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A recent Tennessee Court of Appeals case serves as a reminder that the bar for proving outrageous conduct is high for plaintiffs attempting to make a case for intentional infliction of emotional distress (“IIED”). In Kindred v. Nat’l College of Bus. and Tech., Inc., No. W2014-00413-COA-R3-CV (Tenn. Ct. App. March 19, 2015), plaintiff sued her former college for, among other things, IIED related to the cancellation of her classes for one term. Plaintiff had her GED, and at the time of her initial enrollment the school did not require students to have an official copy of their equivalency certificate in their file. That policy later changed. Two weeks prior to the start of term 107, plaintiff went to the college to get a copy of that term’s schedule and was informed that her file did not have an official copy of her GED and that she was thus not in compliance with the school’s requirements. Plaintiff alleged that she presented the school with her GED equivalency card, but she did not dispute that she took no steps to get an official copy of her GED into her file.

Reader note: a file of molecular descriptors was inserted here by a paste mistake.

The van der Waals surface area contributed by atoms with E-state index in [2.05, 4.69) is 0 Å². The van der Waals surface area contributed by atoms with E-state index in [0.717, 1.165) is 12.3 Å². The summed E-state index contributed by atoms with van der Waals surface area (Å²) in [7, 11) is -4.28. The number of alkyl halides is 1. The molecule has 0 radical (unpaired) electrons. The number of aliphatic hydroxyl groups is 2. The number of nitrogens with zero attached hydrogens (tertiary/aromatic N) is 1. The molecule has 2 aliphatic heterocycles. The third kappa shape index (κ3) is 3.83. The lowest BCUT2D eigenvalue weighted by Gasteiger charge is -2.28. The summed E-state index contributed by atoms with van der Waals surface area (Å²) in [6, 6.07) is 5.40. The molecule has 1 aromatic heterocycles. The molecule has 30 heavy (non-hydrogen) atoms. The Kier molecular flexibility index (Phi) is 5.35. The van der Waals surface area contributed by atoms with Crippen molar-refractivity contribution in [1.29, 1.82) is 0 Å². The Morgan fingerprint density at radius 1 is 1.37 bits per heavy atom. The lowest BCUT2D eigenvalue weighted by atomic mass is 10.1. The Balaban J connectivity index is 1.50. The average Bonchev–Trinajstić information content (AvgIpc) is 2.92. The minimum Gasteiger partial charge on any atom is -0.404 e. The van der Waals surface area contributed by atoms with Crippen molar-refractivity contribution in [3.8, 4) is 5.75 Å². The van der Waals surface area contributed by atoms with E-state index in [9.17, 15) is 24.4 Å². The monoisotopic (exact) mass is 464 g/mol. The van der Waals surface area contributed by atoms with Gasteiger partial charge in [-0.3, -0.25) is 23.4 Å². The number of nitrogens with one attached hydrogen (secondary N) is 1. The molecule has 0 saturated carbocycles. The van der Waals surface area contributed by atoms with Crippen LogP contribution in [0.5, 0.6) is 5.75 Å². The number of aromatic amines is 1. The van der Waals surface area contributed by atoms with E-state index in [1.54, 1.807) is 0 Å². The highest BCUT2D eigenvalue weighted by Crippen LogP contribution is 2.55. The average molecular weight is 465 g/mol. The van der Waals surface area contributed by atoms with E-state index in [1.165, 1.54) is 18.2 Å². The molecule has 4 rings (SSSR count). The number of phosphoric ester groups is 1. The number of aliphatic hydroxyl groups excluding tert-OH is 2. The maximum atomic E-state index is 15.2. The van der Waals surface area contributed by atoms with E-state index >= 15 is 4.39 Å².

Plaintiff started attending classes at the beginning of term 107, but after one week the director of the campus cancelled plaintiff’s schedule because her file did not comply with the official copy requirement. The director told plaintiff that she would not be charged tuition for that term and that she could return to classes the next term as long as she had provided an official copy of her GED. Plaintiff provided the school with her GED on the same day she was informed about her schedule cancellation, but the director refused to reinstate her for that term. Two months later, plaintiff enrolled in another term (term 111) at the same college. She was not allowed to enroll until she paid an outstanding balance for textbooks from term 107 (the cancelled term), which she paid after protest. Plaintiff attended two additional terms at the school, but at the end of term 113 she received a failing grade, which she unsuccessfully challenged. After that, plaintiff alleged that “she could no longer suppress her pain and distress that began with [defendant’s] degrading termination of her enrollment eight months earlier. Plaintiff further allege[d] that this forced her to cease her attendance at [the school] and abandon her educational/professional goals.”